3A LED driver powered by 2 NiMh batteries

Discussion in 'The Projects Forum' started by toms.699, Jan 13, 2011.

  1. toms.699

    Thread Starter New Member

    Jan 13, 2011
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    Hello

    After trying to find answers on my own I give up. Maybe someone here can help.

    I’m wondering what is a maximum current that boost driver can deliver when powered from 2 NiMh batteries. D size batteries should deliver required input current.

    Assuming that physical size and components price is not a big constraint what would be a limitation? Is it possible to get in 3A area? What would be required?

    Looks like inductor would need to be rated about 8-9A, 10-47uH seems reasonable since bigger inductors usually have lower current rating and also higher ESR. This means that frequency needs to be pretty high, seems like 300kH or more should get inductor ripple current in reasonable area.

    Very low Rds(on) N-MOSFET as a switch (3-5 mOhm, Vg(th) about 0.8-1.0V) seems like only option.

    How to drive it? Is there any driver available on market (I can not find anything)? I tried to push ZXSC300 but all I can get is about 1.1A. Can it be pushed further, another alternative maybe? Could 555 timer + comparator be used for that (2V minimum power supply may be a problem).

    Thank you.
     
  2. SgtWookie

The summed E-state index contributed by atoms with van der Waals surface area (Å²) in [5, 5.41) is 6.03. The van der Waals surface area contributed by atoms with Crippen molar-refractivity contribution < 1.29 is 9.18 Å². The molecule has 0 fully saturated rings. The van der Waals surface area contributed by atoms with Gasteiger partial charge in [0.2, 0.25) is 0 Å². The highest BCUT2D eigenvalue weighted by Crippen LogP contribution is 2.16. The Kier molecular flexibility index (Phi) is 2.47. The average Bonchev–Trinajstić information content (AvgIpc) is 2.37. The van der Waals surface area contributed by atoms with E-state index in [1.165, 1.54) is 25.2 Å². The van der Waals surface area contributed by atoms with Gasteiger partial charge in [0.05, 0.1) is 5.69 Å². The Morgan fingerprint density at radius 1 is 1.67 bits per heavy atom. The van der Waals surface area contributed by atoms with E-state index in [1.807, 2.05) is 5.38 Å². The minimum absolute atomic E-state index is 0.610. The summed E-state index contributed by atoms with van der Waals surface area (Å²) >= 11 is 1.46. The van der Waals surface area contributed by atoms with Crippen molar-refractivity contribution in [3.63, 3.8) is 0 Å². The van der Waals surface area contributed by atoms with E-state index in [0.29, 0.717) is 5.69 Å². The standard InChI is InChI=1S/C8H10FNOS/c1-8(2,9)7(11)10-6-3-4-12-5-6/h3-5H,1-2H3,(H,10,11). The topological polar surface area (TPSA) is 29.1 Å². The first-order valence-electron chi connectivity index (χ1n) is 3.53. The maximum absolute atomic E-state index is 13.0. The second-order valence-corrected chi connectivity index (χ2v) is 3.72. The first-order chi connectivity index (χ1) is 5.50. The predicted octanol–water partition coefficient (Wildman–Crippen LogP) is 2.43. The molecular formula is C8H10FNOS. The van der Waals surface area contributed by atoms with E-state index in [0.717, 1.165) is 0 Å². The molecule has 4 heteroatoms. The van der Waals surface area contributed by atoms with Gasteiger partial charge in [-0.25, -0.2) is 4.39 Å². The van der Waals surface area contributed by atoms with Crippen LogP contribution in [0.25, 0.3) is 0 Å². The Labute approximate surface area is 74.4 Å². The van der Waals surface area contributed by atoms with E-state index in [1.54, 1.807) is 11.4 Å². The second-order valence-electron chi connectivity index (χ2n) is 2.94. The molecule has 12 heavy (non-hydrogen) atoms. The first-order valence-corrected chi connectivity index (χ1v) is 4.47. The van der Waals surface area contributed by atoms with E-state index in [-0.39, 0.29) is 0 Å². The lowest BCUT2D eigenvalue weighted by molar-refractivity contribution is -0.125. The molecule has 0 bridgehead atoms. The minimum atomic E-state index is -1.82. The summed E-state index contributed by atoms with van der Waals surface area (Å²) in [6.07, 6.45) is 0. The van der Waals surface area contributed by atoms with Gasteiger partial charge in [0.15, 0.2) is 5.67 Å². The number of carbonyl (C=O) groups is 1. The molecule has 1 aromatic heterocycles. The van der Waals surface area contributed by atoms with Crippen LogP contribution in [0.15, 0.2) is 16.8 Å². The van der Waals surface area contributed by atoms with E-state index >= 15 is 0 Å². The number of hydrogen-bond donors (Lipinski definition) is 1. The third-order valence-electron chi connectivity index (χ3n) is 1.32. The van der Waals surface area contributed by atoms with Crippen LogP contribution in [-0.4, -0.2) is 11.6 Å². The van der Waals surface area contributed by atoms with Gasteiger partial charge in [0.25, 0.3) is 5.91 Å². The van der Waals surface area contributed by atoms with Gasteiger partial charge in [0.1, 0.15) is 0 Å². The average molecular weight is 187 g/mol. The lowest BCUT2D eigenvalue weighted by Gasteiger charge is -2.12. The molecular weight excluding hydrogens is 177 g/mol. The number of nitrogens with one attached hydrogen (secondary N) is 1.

Expert

    Jul 17, 2007
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    What are the specs on the LED?

    Post your circuit as it is now. .png format is preferred. Use the "Go Advanced", "Manage Attachments" buttons to upload them to the forums.
     
  3. Audioguru

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    Dec 20, 2007
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    I have never seen a D-size Ni-MH cell. Energizer's datasheet for theirs shows the same spec's as a little AA cell so maybe there is a little AA cell inside the big nearly empty can.
     
  4. Kermit2

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  5. Audioguru

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  6. Markd77

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  7. Audioguru

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    A battery holder will melt with a current of 20A or more.
    There are many no-name brand battery cells made in ***** that are no good.
     
  8. toms.699

    Thread Starter New Member

    Jan 13, 2011
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    For battery, I have AccuEvolution LSD cells. For 10Ah D size cells required current is below 1C. Would be also possible to use 18650 NiMh (or NiCd for that matter) cells that are commonly used in power tools. They can deliver huge currents. Input current should not be above 8-9A (may be higher on startup but only for few microseconds).

    Anyway, power issues are not my concern at this point.

    Question is if circuit with input voltage in 1.8-2.5V range can deliver output 3.6V with 3A current?

    About a LED I’m thinking about Cree XM-L but my question is general. It could be Luminous SST-50 under driven (it is rated for 5A). My assumption is that I need boost only since any white power LED will have Vf above 3V at currents higher then 1A (with lower output current Vf will drop and at some point driver will go direct drive effectively prohibiting going lower with output current).

    I’m assuming that LED Vf will be in 3.0-3.6V range for given current (if such driver is possible I will try to have 2 modes – high 3A, about 3.6V Vf and “low” 1A with Vf about 3.3V).